corporations spend several billions on lobbying. they don't spend that unless they get a significant rate of return. Its leads to over $100b in govt subsidies. Some estimate in the trillions. Do I need to state the obvious? Green energy. But to be clear, that is one example among many. GE is the most obvious example. They receive $3b in tax benefit (not only do they avoid taxes, we pay them). This is basically govt sponsored stimulus money and I'm not sure how anti government conservatives would support this.
You write well. Too bad you have zero understanding of what you write. Do you assume a company doing business in Germany with German plant and German workers does not pay taxes to Germany on income made there? Are you really that out of touch?

GOP Plan allowed PROFITS to be brought back to the US and those PROFITS were taxed, none of it was unpaid tax.
[Reply]
patteeu 11:24 AM 02-04-2019
Originally Posted by chiefzilla1501:
Census stats include safety net (I don't think you want to go there) and has a low poverty threshold. And it doesn't address that not all poverty has to be extreme poverty. Nor does it address the growing working poor. And I don't think you have a concept about what a food bank is. They damn well better have a good pulse on community poverty.
You should check in with the shoppers at your grocery store for further expertise while you're at it. :-)
[Reply]
patteeu 11:32 AM 02-04-2019
Originally Posted by chiefzilla1501:
Yes, I agree. Some subsidies legitimately provide capital investment. But even those can be cherrypicked. GE created a special depreciation for jet engines alone. Basically, if you have money to lobby, you can get govt to favor your project over the other.

On loopholes, I think you're underestimating how much is sitting in tax havens and shell companies. Some estimate it's in the tens of trillions. and overestimating how much visibility we have to this. But it's not just offshoring. If you can afford a good accountant, it's not hard to game the system through things like equity swaps or other creative investment options.
GE didn't create any kind of special depreciation. They probably lobbied for it, but they don't get to make those decisions. I assume this was just a misstatement on your part.

GE's engine business isn't an ordinary business. We have limited domestic sources for jet aircraft engines necessary for national defense. It's a strategic capability. That's not necessarily a defense of any particular subsidy, but it's reason to view those subsidies in a different light and judge them on a different scale.
[Reply]
chiefzilla1501 03:34 PM 02-04-2019
Originally Posted by HonestChieffan:
You write well. Too bad you have zero understanding of what you write. Do you assume a company doing business in Germany with German plant and German workers does not pay taxes to Germany on income made there? Are you really that out of touch?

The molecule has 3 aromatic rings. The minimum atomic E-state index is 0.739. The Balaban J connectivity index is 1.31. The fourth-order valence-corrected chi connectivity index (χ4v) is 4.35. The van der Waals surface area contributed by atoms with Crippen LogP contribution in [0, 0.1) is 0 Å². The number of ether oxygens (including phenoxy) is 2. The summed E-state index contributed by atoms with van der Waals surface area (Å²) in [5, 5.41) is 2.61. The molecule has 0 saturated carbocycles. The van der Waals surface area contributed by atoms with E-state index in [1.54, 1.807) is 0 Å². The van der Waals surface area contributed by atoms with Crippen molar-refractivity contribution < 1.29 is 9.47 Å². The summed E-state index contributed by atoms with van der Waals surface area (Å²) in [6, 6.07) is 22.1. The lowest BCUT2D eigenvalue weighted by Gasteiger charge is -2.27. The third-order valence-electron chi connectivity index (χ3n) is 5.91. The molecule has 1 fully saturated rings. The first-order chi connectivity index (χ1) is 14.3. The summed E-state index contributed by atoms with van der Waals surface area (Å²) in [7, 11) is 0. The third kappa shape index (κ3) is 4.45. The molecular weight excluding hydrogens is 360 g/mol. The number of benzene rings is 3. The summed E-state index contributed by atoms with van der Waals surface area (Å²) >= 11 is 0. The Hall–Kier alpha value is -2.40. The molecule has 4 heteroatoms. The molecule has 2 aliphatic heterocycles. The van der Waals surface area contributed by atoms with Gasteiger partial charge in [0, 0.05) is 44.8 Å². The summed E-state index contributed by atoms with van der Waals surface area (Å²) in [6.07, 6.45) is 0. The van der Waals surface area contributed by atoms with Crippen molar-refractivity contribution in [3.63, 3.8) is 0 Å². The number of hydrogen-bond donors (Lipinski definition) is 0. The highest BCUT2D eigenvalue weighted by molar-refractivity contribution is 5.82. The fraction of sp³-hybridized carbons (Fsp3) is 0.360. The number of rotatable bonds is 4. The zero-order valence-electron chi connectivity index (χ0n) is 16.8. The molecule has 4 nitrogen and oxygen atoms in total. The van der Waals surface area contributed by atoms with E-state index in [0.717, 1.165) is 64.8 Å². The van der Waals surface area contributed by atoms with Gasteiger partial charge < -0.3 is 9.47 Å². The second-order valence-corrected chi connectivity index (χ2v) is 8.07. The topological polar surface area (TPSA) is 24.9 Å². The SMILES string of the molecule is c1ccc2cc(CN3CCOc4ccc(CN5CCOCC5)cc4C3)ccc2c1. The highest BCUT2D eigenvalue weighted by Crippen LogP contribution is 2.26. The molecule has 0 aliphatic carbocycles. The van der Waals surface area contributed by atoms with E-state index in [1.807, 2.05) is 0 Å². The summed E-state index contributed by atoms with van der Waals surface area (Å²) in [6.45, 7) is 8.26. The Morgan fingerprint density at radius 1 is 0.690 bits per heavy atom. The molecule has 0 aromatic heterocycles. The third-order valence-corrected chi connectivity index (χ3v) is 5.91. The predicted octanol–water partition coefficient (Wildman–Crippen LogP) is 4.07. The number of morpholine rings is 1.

GOP Plan allowed PROFITS to be brought back to the US and those PROFITS were taxed, none of it was unpaid tax.
The point wasn't that they're not paying any taxes period. The point is that they are holding money in other countries purely for tax advantages. They are gaming American tax law that allows them to defer tax liability into an indefinite deferment. Let's be real... The main intent is to dodge American taxes. In some cases its choosing foreign production instead of keeping workers in the US. In other cases, it's not Germany because they're producing in germany. It's using creative accounting to justify that they've done lots of business in the cayman or Bahamas. So yes, in many cases, they are essentially dodging American tax and paying no foreign tax.
[Reply]
chiefzilla1501 03:48 PM 02-04-2019
Originally Posted by patteeu:
You should check in with the shoppers at your grocery store for further expertise while you're at it. :-)
It's besides the point. But you still apparently have no concept of what a food bank is. And you didn't address the point that the study you cited is incredibly flawed. Any conservative should understand the problem with including safety net as income. It basically suggests that poverty is decreasing because the govt is helping them out. I don't think that's the message you're looking for. Again, step into a community nonprofit that deals with poverty issues. Can assure you they don't at all feel that the issue is improving.
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IowaHawkeyeChief 04:13 PM 02-04-2019
Originally Posted by chiefzilla1501:
It's besides the point. But you still apparently have no concept of what a food bank is. And you didn't address the point that the study you cited is incredibly flawed. Any conservative should understand the problem with including safety net as income. It basically suggests that poverty is decreasing because the govt is helping them out. I don't think that's the message you're looking for. Again, step into a community nonprofit that deals with poverty issues. Can assure you they don't at all feel that the issue is improving.
With SNAP and free and reduced breakfast and lunch for students, there seems to be ample food benefits for poor citizens. Who uses the food bank? I could see transitional folks using it, but unless you misspend your SNAP funds, you should have ample food for a family.

I found this article amazing, with the pics. Not trying to pick on anyone, but come on...

https://www.theguardian.com/us-news/...skipping-meals
[Reply]
Detoxing 04:17 PM 02-04-2019
Originally Posted by IowaHawkeyeChief:
I found this article amazing, with the pics. Not trying to pick on anyone, but come on...

https://www.theguardian.com/us-news/...skipping-meals
Hey asshole, she's wearing a fitbit. That proves that at the very least she walks to the bathroom.